Saturday, March 10, 2007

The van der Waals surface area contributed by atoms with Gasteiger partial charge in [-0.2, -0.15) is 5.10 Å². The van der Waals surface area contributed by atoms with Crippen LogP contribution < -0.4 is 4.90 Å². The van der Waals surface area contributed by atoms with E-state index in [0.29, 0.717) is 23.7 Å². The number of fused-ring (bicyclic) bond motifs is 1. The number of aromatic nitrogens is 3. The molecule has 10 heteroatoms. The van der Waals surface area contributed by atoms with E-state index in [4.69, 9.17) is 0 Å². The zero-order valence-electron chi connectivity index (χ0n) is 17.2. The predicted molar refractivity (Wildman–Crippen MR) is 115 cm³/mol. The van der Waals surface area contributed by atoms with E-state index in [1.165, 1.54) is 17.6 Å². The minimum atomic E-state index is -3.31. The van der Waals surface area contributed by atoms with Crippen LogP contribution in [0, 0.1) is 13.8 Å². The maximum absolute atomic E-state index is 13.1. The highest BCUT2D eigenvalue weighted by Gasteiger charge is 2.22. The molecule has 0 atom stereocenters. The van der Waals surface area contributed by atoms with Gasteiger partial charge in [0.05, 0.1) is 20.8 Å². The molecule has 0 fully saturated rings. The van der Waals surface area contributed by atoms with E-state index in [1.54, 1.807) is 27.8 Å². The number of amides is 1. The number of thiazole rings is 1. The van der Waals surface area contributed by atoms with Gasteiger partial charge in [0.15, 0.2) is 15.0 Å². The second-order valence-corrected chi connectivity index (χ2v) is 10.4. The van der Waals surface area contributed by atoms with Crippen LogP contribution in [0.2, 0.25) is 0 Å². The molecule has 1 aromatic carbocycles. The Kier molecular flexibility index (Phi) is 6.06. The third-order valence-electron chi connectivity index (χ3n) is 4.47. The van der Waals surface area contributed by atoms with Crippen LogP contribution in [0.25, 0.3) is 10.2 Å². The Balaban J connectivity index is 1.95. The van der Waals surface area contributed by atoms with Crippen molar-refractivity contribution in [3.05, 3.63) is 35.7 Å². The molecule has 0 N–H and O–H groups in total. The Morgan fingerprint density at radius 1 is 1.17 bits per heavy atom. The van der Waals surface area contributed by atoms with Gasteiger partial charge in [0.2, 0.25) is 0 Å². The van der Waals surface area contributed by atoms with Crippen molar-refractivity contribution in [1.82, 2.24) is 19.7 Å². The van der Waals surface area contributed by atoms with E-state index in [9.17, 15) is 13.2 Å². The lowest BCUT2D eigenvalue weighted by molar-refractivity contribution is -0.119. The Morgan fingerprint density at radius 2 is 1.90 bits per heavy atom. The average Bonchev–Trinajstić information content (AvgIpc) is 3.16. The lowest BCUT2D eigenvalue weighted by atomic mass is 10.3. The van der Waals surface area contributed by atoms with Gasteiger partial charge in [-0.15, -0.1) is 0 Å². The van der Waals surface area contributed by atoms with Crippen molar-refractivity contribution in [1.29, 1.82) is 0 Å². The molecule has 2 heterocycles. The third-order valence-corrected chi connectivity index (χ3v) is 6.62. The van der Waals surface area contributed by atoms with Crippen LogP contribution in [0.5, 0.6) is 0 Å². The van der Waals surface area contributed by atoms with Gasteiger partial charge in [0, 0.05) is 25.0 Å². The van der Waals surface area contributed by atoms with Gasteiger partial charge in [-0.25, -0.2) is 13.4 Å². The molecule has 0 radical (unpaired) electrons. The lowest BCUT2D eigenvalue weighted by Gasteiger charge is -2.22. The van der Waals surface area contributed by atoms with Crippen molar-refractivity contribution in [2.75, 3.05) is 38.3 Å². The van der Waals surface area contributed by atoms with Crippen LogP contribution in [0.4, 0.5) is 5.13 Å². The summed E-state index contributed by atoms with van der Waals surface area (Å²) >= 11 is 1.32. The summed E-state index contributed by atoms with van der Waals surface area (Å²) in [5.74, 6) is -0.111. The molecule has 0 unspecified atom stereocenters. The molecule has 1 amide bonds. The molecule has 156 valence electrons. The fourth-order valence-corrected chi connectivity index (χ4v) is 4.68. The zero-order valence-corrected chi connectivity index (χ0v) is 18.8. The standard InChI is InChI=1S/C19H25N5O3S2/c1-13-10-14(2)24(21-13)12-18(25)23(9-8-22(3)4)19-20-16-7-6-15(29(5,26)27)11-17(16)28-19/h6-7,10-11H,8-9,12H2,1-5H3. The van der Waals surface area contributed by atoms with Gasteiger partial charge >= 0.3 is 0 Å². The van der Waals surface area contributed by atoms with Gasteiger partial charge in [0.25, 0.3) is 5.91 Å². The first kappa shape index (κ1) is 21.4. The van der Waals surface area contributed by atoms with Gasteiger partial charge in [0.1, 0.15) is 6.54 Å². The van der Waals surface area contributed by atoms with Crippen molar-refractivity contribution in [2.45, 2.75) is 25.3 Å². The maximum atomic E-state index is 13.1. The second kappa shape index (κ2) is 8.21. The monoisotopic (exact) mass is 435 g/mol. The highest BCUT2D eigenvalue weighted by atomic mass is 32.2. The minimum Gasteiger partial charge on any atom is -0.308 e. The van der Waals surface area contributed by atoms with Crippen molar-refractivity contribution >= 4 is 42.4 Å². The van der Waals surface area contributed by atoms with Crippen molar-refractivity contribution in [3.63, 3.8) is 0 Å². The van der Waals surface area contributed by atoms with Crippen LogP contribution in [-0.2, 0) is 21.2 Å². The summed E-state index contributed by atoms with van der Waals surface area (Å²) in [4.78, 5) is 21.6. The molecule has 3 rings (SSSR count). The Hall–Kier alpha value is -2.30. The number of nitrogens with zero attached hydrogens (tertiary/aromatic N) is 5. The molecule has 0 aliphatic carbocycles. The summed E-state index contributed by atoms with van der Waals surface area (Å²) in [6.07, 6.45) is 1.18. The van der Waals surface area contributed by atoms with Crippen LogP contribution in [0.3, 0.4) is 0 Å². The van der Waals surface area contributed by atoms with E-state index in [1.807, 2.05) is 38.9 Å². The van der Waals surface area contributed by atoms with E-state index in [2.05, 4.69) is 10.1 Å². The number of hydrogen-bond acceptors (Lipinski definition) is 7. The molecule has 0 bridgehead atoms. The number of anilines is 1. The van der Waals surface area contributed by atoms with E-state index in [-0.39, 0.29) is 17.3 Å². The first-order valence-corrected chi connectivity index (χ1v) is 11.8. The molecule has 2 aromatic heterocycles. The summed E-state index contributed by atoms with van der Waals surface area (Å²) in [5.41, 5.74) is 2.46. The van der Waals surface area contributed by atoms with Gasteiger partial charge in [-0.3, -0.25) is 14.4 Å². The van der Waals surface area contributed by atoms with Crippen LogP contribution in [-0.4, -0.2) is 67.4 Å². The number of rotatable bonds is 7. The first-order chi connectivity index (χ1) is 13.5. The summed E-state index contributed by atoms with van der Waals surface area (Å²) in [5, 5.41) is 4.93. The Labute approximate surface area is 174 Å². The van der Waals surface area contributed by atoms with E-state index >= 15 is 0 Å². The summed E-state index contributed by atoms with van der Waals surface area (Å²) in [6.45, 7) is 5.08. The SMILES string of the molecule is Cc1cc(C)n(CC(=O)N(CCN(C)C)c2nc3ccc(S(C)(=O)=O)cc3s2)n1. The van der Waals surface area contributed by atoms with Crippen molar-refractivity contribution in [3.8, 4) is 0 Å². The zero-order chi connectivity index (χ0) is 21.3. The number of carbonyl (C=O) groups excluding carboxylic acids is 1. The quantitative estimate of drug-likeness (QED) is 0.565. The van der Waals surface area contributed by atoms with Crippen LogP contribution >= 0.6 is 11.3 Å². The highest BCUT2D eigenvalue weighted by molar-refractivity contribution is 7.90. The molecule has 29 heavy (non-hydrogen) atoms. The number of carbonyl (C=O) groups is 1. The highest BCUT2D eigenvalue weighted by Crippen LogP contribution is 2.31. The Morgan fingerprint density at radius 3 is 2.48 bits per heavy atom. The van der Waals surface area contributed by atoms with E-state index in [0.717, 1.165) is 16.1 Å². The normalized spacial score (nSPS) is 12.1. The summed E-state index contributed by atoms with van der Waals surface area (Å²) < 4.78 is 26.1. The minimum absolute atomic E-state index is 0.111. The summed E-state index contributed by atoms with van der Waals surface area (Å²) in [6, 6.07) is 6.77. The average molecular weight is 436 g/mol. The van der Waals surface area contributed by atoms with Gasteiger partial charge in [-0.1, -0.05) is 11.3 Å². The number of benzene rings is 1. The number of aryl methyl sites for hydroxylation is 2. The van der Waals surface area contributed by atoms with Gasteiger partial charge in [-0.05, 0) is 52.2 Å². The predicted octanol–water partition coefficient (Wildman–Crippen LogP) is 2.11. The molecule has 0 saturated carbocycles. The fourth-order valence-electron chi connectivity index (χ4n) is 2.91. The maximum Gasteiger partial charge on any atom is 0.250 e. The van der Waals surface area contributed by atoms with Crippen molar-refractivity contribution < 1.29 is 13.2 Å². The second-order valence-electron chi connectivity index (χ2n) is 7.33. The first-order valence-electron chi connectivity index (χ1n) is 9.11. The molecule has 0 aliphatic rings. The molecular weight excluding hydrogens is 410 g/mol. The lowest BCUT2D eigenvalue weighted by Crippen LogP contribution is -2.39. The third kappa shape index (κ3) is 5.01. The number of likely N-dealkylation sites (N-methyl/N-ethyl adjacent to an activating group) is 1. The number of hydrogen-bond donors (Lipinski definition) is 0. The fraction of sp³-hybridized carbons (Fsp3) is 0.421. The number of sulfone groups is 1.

Boccaccio wrote The Decameron, a collection of 100 short and mostly bawdy tales, in the 14th century; they are very much like the stories told by Chaucer's pilgrims in The Canterbury Tales. In the 1970's Pier Paolo Pasolini adapted both works as movies, clearly relishing the earthiness and vulgarity of the stories of both men. Here, he adapts only a handful of Boccaccio's hundred (I counted nine or ten, depending on whether the incidents befalling the first character (Ninetto Davoli) count as one or two stories) and a continuing tale involving Pasolini playing the artist Giotto working on a fresco. He also does away with the original frame narrative of a group of men and women telling each other the stories as they spend ten days in a country house escaping the plague which is spreading in Florence. As a result, the movie feels a bit like a vaudeville show of unrelated skits. In the first (and second?) bit, a woman tells a young man (Davoli) visiting from another town that she recognizes him as a long-lost relative and offers him a place to stay, but she has him robbed and dumped down a shithole; he climbs out, covered in filth, and is taken in by a group of scammers who are stealing riches from an archbishop's sarcophagus. He climbs in and hands out most of the booty, but they slam the stone lid on him, trapping him with the corpse (and at least one valuable ring). Understandably, Davoli freaks out, but soon another group of crooks happen by and pry the lid open. As they are daring each other to get in, Davoli hears one of them taunt another by saying, "Dead men don't bite," so that's just what Davoli does to the poor guy who climbs in looking for loot. The next tale, with its emphasis on sex and social customs, is more indicative of the rest: a young man posing as a deaf-mute goes to a convent and gets a job as a groundskeeper; two of the celibate nuns decide to take a walk on the wild side and force him to have sex with them (as though it were just another chore). They like it and wind up passing him around among the rest of the sisters, and the sex does indeed become a chore, and one he grows unhappy with until he finally speaks and the Mother Superior proclaims that a miracle has occurred. Other bawdy plotlines: a young woman sleeps out on the balcony of her family's house supposedly in order to see if she can catch a nightingale, but actually she's having a tryst with her boyfriend; a band of brothers plot to kill a man who has been sneaking in at night to have sex with their sister, but they don't realize the extent to which she wants to keep him around the house; a traveling priest takes advantage of a naive couple in order to seduce the wife. Most of the stories are amusing, and often have almost Twilight Zone-like ironic twists, though some feel unfinished. There is sex galore (though not terribly explicit) and quite a bit of male nudity, enough to get the movie an X rating upon initial release. There is also a fairly strong anti-organized religion tone, especially evident in a tale involving a man who dies--from having too much sex--and returns from beyond to tell his buddy that the church is wrong and sex doesn't count as a sin in the afterlife. Though not much happens in the Giotto story (he starts painting a religious fresco, gets frustrated, gets inspired, and finally allows the public in to see it, though it's still unfinished), the fact that director and writer Pasolini plays the artist gives these scenes some resonance, and his final line is almost haunting: "Why create a work of art when dreaming about it is so much sweeter?" [DVD]

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